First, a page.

I found it so providential that the first reading at Mass later that week (after the mob at CCHS) was from Wisdom 2: 

To us he is the censure of our thoughts; 
merely to see him is a hardship for us,
Because his life is not like that of others,
and different are his ways.
He judges us debased;
he holds aloof from our paths as from things impure.
He calls blest the destiny of the just
and boasts that God is his Father.

Just something to consider in this whole debate, this whole decision about speaking, teaching, living the Catholic faith in its fullness: If we want to really love Jesus, this shocking Jesus who could "bash" Pharisees and bedazzle prostitutes, trash temple money-changers and touch tenderly the blistered wounds of beggars, than what happened to Jesus must necessarily happen to us. 

“If the world hates you, realize that it hated me first... If they persecuted me, they will also persecute you..."
- John 15:18-20

Sunday, April 06, 2014

Why Jesus Lets Us Die

In an incredible gospel story for this Fifth Sunday of Lent, Jesus allows his friend to die, then begin to decompose in a tomb for nearly a week, before he takes any action. Why?

The story builds with a momentous slowness, layered with a variety of characters, details, and all of the pathos, anxieties, and questions that human suffering punches into the heart when death occurs. But Jesus stays right where he is, for two more days. He does nothing. Removed from the situation. Why? It's certainly not apathy. It's not laziness. I think it's Divine Mercy.

"Lord, if you had only been here."
"He healed others, why not his friend?"
"See how he loved him."
"Lord, surely there will be a stench."

Imagine how Jesus must have felt taking all of that in; all the doubt, fear, misplaced pity, and the ignorance of his true identity and power. But he takes it all in, and on himself, allowing the crushing weight of death to sink into his own heart, his listeners, his followers. "And Jesus wept." He invites them to feel. Makes them enter into the cold hollows of a rock hewn tomb, to sit and to wait in that place. 

Jesus allows Lazarus to die. God's permissive will allows so many of us to die, to be in periods of darkness, and to even dwell in those foul tombs where there seems to be absolutely no light, and no hope. But again, it's his Mercy. We are taken down to the depths so that we might realize our utter dependence on Him, our infinite thirst for Him. To see His glory.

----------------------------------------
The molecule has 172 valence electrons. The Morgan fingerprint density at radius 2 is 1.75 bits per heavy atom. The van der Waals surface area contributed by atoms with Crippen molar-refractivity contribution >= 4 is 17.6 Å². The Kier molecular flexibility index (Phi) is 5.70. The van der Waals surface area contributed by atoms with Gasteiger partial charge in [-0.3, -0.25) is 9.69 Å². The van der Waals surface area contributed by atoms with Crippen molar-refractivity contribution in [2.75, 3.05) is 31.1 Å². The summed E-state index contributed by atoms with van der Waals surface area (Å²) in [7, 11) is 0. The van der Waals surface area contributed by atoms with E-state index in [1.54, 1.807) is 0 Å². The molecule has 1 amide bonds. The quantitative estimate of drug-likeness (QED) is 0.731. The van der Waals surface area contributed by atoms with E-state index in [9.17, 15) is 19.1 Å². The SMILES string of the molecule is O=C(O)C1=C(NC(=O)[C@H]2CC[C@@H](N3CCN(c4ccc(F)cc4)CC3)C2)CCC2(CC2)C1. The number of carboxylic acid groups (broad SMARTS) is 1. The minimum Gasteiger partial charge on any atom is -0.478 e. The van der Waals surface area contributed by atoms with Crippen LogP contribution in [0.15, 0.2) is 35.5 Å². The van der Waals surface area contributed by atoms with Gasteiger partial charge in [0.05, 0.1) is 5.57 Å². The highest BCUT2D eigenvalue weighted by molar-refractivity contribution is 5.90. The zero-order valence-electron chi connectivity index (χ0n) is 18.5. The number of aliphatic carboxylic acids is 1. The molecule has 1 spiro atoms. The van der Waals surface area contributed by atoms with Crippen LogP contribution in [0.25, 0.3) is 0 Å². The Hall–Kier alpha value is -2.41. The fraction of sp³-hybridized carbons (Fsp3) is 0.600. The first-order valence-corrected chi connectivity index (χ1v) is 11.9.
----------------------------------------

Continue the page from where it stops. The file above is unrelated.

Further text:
We have to die. We have to be laid in that tomb of our weakness and inadequacy. And then from the other side, from the light of a clear day whose timing He alone knows, from the beaming face of the Son, who is the light and the resurrection, He speaks. "Lazarus, come out!" 

And we rise. 

Saturday, April 05, 2014

Countdown to Canonization!


The great approaches! Come over to @TOBinstitute and follow our Countdown to Canonization pics as the day approaches!


"You Fill Up My Senses"


"God wants to reach us where we are, beginning with our senses, for it is he who created them and implanted them in us as our road to him... Like the sage in the parable, God never tires of bringing out of the treasure of his own Being (for what other treasure does God have?) the most unexpected gifts, whether in gold, stone, or humble wood."
- Erasmo Leiva-Merikakis

Thursday, April 03, 2014

Holy Parenthood!!

In the midst of this morning's whirlwind of activities in preparation for a "normal" day, as Seth obsessed about his cars, delayed brushing his teeth, taking his inhaler, and eating "at least three grapes", Clare went from sweet to sour in seconds over which coat to wear, finally screeching both "I can do it ma'SELF!!!!" and "Do it FOR meeeeee!!!" and Sheila climbed up on top of the Cinderella chair and pulled down and scattered across the floor the "secret-box-for-tiny-toys-that-Sheila-could-swallow", I had this thought: 

If the morning ritual of preparing children for the day were fully embraced by moms and dads and lived with the heroic virtue it calls for, then all of purgatory could be emptied, our own hearts instantly sanctified (a kind of microwaveable mysticism), the eschaton hastened and salvation history brought to an abrupt but happy close in a matter of minutes. There. Done. Kick in the Nunc Dimittis chant cause this saint-making job is over! 

But alas, the scripture sayeth that the just man falls seven times a day, and daddy just lost it thrice in the last five minutes. Well, it's a process right, not a project ;)

My sister in law Christine, mommy to five, has a little plaque in her house that reads, "Cleaning the house while the kids are still growing is like shoveling snow while it's still snowing." 

Process. Journey. Stages through the ages of purification. Learning how to roll with it is the key; to roll with the often hilariously abrupt mood changes, likes and dislikes, emotions and attitudes. I think, and I might be totally off on this because I'm typing while holding Sheila who won't fall asleep, but I think its about letting go of our own control, saying less, being more.... Not expecting checks in little boxes that make one feel "successful" (checks in mailboxes are most welcome, however). 

Dr. Peter Kreeft nailed it when he said "The family is God's school of saint-making... You can't have a family and be selfish." Mommyhood and daddyhood are absolutely awful if you are trying to put your comfort first. Death traps, honestly. Children will and must destroy you, then remake you into one awesome unselfish person. Thank God. Anyone who imagines it's anything else is about to get grape jelly on their dress shirt. 

Wednesday, April 02, 2014

Meeting John Paul II

In October of the Jubilee Year 2000, a World Mission Congress was held in Rome. Hundreds of missionaries and mission educators from around the world gathered in the Eternal City to celebrate the fundamental call of all Christians: to be the soul in the body of the world. To breathe a spirit of peace and humanity in an age increasingly foreign to kindness and selfless love. I was part of a delegation of over 20 young adults from across the USA.